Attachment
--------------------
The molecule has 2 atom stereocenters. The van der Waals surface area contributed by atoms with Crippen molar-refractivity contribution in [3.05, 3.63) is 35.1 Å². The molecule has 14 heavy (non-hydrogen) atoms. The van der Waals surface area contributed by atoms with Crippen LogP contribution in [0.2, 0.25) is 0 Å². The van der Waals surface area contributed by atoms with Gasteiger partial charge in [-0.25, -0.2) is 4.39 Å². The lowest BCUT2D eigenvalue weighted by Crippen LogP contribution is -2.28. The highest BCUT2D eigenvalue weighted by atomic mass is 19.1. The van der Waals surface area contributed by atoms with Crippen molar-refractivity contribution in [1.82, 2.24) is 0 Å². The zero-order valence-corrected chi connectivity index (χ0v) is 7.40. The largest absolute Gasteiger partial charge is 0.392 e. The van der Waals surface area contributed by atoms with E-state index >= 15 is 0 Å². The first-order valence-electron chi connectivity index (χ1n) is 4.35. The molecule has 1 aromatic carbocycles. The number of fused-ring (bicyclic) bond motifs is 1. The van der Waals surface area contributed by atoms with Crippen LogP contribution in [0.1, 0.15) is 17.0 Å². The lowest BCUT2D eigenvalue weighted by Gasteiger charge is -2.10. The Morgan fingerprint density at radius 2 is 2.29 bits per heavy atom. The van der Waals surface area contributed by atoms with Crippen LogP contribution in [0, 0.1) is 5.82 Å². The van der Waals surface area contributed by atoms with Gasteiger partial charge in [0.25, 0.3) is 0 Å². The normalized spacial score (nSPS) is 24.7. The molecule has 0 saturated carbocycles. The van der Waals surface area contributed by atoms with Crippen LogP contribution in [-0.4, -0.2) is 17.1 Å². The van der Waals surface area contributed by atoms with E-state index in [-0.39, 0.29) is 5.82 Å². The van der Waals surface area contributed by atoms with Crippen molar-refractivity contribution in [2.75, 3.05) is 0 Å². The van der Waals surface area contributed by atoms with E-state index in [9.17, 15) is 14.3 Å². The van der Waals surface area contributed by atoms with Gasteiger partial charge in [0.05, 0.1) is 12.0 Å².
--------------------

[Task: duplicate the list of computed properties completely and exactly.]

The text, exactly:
The molecule has 2 atom stereocenters. The van der Waals surface area contributed by atoms with Crippen molar-refractivity contribution in [3.05, 3.63) is 35.1 Å². The molecule has 14 heavy (non-hydrogen) atoms. The van der Waals surface area contributed by atoms with Crippen LogP contribution in [0.2, 0.25) is 0 Å². The van der Waals surface area contributed by atoms with Gasteiger partial charge in [-0.25, -0.2) is 4.39 Å². The lowest BCUT2D eigenvalue weighted by Crippen LogP contribution is -2.28. The highest BCUT2D eigenvalue weighted by atomic mass is 19.1. The van der Waals surface area contributed by atoms with Crippen molar-refractivity contribution in [1.82, 2.24) is 0 Å². The zero-order valence-corrected chi connectivity index (χ0v) is 7.40. The largest absolute Gasteiger partial charge is 0.392 e. The van der Waals surface area contributed by atoms with E-state index >= 15 is 0 Å². The first-order valence-electron chi connectivity index (χ1n) is 4.35. The molecule has 1 aromatic carbocycles. The number of fused-ring (bicyclic) bond motifs is 1. The van der Waals surface area contributed by atoms with Crippen LogP contribution in [0.1, 0.15) is 17.0 Å². The lowest BCUT2D eigenvalue weighted by Gasteiger charge is -2.10. The Morgan fingerprint density at radius 2 is 2.29 bits per heavy atom. The van der Waals surface area contributed by atoms with Crippen LogP contribution in [0, 0.1) is 5.82 Å². The van der Waals surface area contributed by atoms with Gasteiger partial charge in [0.25, 0.3) is 0 Å². The normalized spacial score (nSPS) is 24.7. The molecule has 0 saturated carbocycles. The van der Waals surface area contributed by atoms with Crippen LogP contribution in [-0.4, -0.2) is 17.1 Å². The van der Waals surface area contributed by atoms with E-state index in [-0.39, 0.29) is 5.82 Å². The van der Waals surface area contributed by atoms with Crippen molar-refractivity contribution in [2.75, 3.05) is 0 Å². The van der Waals surface area contributed by atoms with E-state index in [9.17, 15) is 14.3 Å². The van der Waals surface area contributed by atoms with Gasteiger partial charge in [0.05, 0.1) is 12.0 Å².